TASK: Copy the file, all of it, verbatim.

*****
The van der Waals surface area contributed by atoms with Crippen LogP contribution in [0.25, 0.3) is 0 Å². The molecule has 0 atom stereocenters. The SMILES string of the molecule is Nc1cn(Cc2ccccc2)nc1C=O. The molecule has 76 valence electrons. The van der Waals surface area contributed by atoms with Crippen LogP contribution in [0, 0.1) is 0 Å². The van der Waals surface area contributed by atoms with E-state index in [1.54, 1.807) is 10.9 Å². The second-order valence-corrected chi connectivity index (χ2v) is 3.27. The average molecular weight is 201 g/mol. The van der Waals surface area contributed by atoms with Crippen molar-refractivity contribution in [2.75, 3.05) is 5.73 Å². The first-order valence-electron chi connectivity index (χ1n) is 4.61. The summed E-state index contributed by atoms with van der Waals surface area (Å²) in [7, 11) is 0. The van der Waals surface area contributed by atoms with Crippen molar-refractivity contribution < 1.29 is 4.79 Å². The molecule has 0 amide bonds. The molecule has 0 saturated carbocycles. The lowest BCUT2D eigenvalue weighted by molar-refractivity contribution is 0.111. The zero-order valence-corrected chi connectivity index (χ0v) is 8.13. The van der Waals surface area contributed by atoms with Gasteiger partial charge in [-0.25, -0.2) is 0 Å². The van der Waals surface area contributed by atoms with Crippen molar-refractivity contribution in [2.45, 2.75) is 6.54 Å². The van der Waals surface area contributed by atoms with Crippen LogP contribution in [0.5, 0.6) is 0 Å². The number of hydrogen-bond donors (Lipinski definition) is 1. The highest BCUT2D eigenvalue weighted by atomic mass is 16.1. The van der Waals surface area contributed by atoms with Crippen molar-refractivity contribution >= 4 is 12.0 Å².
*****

The van der Waals surface area contributed by atoms with Crippen LogP contribution in [0.25, 0.3) is 0 Å². The molecule has 0 atom stereocenters. The SMILES string of the molecule is Nc1cn(Cc2ccccc2)nc1C=O. The molecule has 76 valence electrons. The van der Waals surface area contributed by atoms with Crippen LogP contribution in [0, 0.1) is 0 Å². The van der Waals surface area contributed by atoms with E-state index in [1.54, 1.807) is 10.9 Å². The second-order valence-corrected chi connectivity index (χ2v) is 3.27. The average molecular weight is 201 g/mol. The van der Waals surface area contributed by atoms with Crippen molar-refractivity contribution in [2.75, 3.05) is 5.73 Å². The first-order valence-electron chi connectivity index (χ1n) is 4.61. The summed E-state index contributed by atoms with van der Waals surface area (Å²) in [7, 11) is 0. The van der Waals surface area contributed by atoms with Crippen molar-refractivity contribution < 1.29 is 4.79 Å². The molecule has 0 amide bonds. The molecule has 0 saturated carbocycles. The lowest BCUT2D eigenvalue weighted by molar-refractivity contribution is 0.111. The zero-order valence-corrected chi connectivity index (χ0v) is 8.13. The van der Waals surface area contributed by atoms with Gasteiger partial charge in [-0.25, -0.2) is 0 Å². The van der Waals surface area contributed by atoms with Crippen molar-refractivity contribution in [2.45, 2.75) is 6.54 Å². The van der Waals surface area contributed by atoms with Crippen LogP contribution in [0.5, 0.6) is 0 Å². The number of hydrogen-bond donors (Lipinski definition) is 1. The highest BCUT2D eigenvalue weighted by atomic mass is 16.1. The van der Waals surface area contributed by atoms with Crippen molar-refractivity contribution >= 4 is 12.0 Å².